http://www.marketinganalytics.com/site/mix.htm

17. Cotton - November 6, 2006

Ramare,
I understand what you mean. But I don’t get how regression models and neural networks can be used to predict the nature of the Black Box? Maybe I’m being too stubborn about this whole issue 🙂 I guess we could use any quantitative technique to have sales forecasts…but these forecasts will always be based on some kind of accounting number which can be manipulated. I guess I’m being overly critical.

18. Parmanu - November 7, 2006

“And “Advance Tech” PLANETSK??? Were you serious abt that???”

I dont see anything wrong in “Advance Tech”. Its relative to current technology. we can certainly have advanced techology. I hate the word ‘hi-tech’ too. And also ‘software engineer’. Almost a pardox to me!

I will call shrav techie for many other reasons I know abt him in person, but not for reviewing looks and marketing for zune, ipod, launchy, or vista..
Thats NOT techonlogy.

And unless this blog regularly reviews different technologies like biomedical, material sciences, aerospace, thermal, etc…other than computers(even that we have not done in pure technical sense), I dont think it could be qualified as a ‘Tech Blog’.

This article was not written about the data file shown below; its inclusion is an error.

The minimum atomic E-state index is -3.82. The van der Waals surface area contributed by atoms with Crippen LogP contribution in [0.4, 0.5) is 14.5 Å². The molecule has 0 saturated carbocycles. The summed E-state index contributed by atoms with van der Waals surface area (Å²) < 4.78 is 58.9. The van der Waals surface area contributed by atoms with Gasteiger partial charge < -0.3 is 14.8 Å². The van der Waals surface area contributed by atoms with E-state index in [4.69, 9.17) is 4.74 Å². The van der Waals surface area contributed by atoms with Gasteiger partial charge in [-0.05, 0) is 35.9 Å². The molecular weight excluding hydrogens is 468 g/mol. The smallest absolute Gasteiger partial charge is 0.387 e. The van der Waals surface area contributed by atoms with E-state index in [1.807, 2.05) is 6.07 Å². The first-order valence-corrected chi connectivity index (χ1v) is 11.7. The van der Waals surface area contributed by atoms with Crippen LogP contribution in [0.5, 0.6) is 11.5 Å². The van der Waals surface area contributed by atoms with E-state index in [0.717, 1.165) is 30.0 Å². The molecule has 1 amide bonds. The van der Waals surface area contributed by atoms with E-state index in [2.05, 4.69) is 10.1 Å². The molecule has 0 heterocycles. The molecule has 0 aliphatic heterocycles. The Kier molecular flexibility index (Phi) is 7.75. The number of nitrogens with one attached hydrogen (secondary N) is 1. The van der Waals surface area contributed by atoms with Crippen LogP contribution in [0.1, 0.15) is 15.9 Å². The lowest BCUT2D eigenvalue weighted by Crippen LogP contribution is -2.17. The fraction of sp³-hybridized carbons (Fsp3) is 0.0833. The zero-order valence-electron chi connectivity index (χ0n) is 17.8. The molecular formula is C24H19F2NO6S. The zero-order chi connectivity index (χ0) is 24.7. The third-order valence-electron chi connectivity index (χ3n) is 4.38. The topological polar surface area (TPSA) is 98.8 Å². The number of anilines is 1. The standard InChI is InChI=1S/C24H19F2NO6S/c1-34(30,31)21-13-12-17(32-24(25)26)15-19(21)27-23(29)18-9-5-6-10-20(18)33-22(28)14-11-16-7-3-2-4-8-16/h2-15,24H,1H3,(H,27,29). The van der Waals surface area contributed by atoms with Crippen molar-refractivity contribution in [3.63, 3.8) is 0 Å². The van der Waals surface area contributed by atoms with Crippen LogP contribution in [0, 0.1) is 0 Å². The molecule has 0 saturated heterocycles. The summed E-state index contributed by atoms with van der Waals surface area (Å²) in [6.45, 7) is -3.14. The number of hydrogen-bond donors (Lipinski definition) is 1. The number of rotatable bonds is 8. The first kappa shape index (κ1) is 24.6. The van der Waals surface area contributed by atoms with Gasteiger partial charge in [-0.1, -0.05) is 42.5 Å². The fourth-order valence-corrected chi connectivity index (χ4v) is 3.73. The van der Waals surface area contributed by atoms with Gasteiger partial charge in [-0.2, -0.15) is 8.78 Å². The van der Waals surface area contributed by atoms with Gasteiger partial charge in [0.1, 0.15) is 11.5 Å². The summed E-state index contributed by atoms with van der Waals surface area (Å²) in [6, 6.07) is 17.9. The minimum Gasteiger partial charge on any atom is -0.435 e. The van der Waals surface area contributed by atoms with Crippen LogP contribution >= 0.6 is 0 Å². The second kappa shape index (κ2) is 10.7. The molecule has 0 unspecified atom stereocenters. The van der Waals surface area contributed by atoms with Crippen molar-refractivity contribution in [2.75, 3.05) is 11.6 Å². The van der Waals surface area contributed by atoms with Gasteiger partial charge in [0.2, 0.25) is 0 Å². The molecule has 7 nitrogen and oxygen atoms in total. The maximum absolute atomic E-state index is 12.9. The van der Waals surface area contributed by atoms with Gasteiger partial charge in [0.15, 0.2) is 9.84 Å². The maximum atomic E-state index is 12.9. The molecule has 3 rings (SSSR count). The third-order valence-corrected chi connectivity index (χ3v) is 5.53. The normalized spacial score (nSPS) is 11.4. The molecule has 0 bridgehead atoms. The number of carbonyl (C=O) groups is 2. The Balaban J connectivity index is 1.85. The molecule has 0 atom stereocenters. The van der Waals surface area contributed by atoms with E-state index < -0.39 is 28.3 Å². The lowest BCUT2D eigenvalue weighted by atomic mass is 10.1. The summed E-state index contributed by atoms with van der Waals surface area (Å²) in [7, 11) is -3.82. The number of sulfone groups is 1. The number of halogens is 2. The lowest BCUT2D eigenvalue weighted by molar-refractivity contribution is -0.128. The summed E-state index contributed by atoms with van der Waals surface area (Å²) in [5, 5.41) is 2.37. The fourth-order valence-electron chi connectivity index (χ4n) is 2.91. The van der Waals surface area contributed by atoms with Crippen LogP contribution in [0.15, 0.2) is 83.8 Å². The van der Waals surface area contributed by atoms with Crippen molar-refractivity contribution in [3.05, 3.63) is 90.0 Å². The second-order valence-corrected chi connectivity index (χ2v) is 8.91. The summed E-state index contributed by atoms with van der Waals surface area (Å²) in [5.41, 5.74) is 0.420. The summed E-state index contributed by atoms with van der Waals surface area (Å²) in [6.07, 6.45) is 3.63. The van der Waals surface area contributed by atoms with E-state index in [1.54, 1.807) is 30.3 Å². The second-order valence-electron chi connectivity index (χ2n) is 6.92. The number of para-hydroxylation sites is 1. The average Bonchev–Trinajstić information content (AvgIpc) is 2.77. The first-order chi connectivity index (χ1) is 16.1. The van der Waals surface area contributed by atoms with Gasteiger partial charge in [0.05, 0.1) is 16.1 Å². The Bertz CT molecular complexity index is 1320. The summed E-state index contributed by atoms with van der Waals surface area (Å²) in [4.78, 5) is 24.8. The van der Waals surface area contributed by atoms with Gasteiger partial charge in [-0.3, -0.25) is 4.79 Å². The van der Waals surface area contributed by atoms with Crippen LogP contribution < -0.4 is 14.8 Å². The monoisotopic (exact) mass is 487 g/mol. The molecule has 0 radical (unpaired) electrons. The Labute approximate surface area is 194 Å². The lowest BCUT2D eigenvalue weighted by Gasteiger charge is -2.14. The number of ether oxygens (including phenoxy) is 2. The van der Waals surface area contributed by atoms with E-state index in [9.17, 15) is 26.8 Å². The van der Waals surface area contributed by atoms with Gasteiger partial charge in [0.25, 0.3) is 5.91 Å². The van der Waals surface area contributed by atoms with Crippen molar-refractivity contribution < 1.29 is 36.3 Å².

‘Distasteful Blog’ is okay though.

19. sk - November 9, 2006

“Maybe I’m being too stubborn about this whole issue I guess we could use any quantitative technique to have sales forecasts…but these forecasts will always be based on some kind of accounting number which can be manipulated.”

But it wouldn’t be in the company’s interests to manipulate the numbers? Why would they want to do that? Especially since this is for their own internal forecasts.

I do agree with you that the exact effect of each marketing strategy cannot be evaluated by these models. There are customer surveys and stuff to try and figure out which strategy works best, but having taken those surveys myself, I can’t vouch for their accuracy. There are other analytical techniques to estimate the effect of each strategy, but, they’re only estimates after all. This is precisely the reason companies don’t use just one medium for advertising. For example, out of 70 mn. or so iPods sold, how do you accurately estimate how many of them were a result of TV spots and how many due to word of mouth advertising?